The Turkish authorities said in a statement that intelligence agents, in cooperation with the Ankara Security Directorate, raided the homes and workplaces of the detainees and arrested them.
The Ankara Chief Public Prosecutor’s Office explained in a statement yesterday that the detainees received money in return for leaking defence industry projects to foreign companies.
The statement said the raid took place following intensive investigations, noting that one of the detainees held the position of project director in the Turkish defence industries.
During the raid, security forces found huge sums of foreign currency, in addition to digital materials, it added.
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Greece, France ink $3bn fighter jet deal
Greece will buy 18 French Rafale jets, 12 of them used, the report explained.
Government spokesman Christos Tarantilis said delivery of the first six planes would begin in July.
A group of Greek air force pilots and technicians are to travel to France for training over the next few days, he added.
Tensions between Turkey and Greece have risen in recent months over a border dispute in the Mediterranean Sea.
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In August, Turkey resumed energy exploration in the Eastern Mediterranean after Greece and Egypt signed a controversial maritime delimitation deal, spurning Turkey’s goodwill gesture in halting explorations.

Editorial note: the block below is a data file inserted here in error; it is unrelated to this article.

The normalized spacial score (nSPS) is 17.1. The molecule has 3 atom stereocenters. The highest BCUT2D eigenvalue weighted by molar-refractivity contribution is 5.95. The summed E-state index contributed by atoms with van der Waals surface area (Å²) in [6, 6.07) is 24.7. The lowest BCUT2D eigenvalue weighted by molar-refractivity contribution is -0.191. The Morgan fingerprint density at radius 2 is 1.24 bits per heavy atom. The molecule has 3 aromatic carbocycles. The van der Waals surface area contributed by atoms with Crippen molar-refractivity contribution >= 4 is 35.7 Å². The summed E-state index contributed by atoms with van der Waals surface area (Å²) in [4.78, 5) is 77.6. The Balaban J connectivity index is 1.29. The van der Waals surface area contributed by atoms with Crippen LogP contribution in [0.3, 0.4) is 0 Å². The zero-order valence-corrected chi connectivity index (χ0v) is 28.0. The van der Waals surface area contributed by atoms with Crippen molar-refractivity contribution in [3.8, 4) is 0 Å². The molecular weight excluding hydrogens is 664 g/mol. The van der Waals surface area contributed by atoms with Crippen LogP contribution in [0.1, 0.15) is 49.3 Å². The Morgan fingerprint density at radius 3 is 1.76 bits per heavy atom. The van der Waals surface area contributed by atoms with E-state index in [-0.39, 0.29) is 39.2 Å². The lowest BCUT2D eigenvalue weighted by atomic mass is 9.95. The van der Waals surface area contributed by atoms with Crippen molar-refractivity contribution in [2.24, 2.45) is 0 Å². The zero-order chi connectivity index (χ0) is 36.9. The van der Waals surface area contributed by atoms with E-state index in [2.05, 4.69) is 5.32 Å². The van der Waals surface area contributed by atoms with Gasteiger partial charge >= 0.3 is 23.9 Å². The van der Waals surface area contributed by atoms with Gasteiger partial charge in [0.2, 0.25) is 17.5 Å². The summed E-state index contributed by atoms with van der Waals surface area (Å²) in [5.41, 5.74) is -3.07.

Turkey has consistently opposed Greece’s efforts to declare an exclusive economic zone based on small islands near Turkish shores, violating Ankara’s interests, the country with the longest coastline on the Mediterranean.
Ankara has also said energy resources near the island of Cyprus must be shared fairly between the Turkish Republic of Northern Cyprus (TRNC) and the Greek Cypriot administration of Southern Cyprus.
Turkey and Greece resume Mediterranean crisis talks
The talks were held at the Dolmabahce Palace in Istanbul, where Turkey’s Deputy Minister of Foreign Affairs, Sadat Onal, received a Greek delegation.
Talks about the situation in the Eastern Mediterranean have been suspended since 2016 after a major escalation between the two neighbours. The recent Turkish gas exploration in what the Greeks claim as their territorial waters plunged Ankara and Athens into a diplomatic crisis, unprecedented since 1996 when the two countries were on the verge of armed confrontation.
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The talks are part of a broader campaign launched by Turkish President Recep Tayyip Erdogan, who seeks to calm tension with the European Union. Last month, EU leaders decided at a summit in Brussels to punish Turkey for its “illegal and hostile” moves in the Mediterranean against Greece and Cyprus. Sanctions were imposed on individuals involved in Turkey’s operations in the Eastern Mediterranean.
Although Greek Prime Minister Kyriakos Mitsotakis said that his country is entering these talks with “optimism and hope”, he does not expect any significant progress. The two parties failed to agree on an agenda for their meeting, an indication, perhaps, that the talks may turn out to be futile.
Greece wants to discuss the demarcation of the continental shelf around its islands in the Aegean Sea, while Turkey wants to expand the scope of the talks to include the countries’ respective exclusive economic zones and air space.